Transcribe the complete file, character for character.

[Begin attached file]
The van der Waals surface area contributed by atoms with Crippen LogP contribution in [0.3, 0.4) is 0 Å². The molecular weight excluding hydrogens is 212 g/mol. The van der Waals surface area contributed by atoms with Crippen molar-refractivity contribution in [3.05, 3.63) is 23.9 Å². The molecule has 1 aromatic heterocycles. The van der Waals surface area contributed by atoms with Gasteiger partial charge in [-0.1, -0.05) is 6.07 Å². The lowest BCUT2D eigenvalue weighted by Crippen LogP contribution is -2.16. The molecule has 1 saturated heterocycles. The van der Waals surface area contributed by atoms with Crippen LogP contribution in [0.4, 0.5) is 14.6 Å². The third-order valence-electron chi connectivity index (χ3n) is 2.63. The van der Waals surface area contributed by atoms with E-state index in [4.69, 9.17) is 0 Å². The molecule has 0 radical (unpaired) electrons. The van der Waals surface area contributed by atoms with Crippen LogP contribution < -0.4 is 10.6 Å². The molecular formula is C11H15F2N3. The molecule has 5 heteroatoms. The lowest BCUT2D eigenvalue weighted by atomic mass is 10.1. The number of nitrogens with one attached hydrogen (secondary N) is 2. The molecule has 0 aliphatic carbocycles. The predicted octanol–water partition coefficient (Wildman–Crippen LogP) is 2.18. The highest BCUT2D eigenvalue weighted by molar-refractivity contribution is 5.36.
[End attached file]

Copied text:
The van der Waals surface area contributed by atoms with Crippen LogP contribution in [0.3, 0.4) is 0 Å². The molecular weight excluding hydrogens is 212 g/mol. The van der Waals surface area contributed by atoms with Crippen molar-refractivity contribution in [3.05, 3.63) is 23.9 Å². The molecule has 1 aromatic heterocycles. The van der Waals surface area contributed by atoms with Gasteiger partial charge in [-0.1, -0.05) is 6.07 Å². The lowest BCUT2D eigenvalue weighted by Crippen LogP contribution is -2.16. The molecule has 1 saturated heterocycles. The van der Waals surface area contributed by atoms with Crippen LogP contribution in [0.4, 0.5) is 14.6 Å². The third-order valence-electron chi connectivity index (χ3n) is 2.63. The van der Waals surface area contributed by atoms with E-state index in [4.69, 9.17) is 0 Å². The molecule has 0 radical (unpaired) electrons. The van der Waals surface area contributed by atoms with Crippen LogP contribution < -0.4 is 10.6 Å². The molecular formula is C11H15F2N3. The molecule has 5 heteroatoms. The lowest BCUT2D eigenvalue weighted by atomic mass is 10.1. The number of nitrogens with one attached hydrogen (secondary N) is 2. The molecule has 0 aliphatic carbocycles. The predicted octanol–water partition coefficient (Wildman–Crippen LogP) is 2.18. The highest BCUT2D eigenvalue weighted by molar-refractivity contribution is 5.36.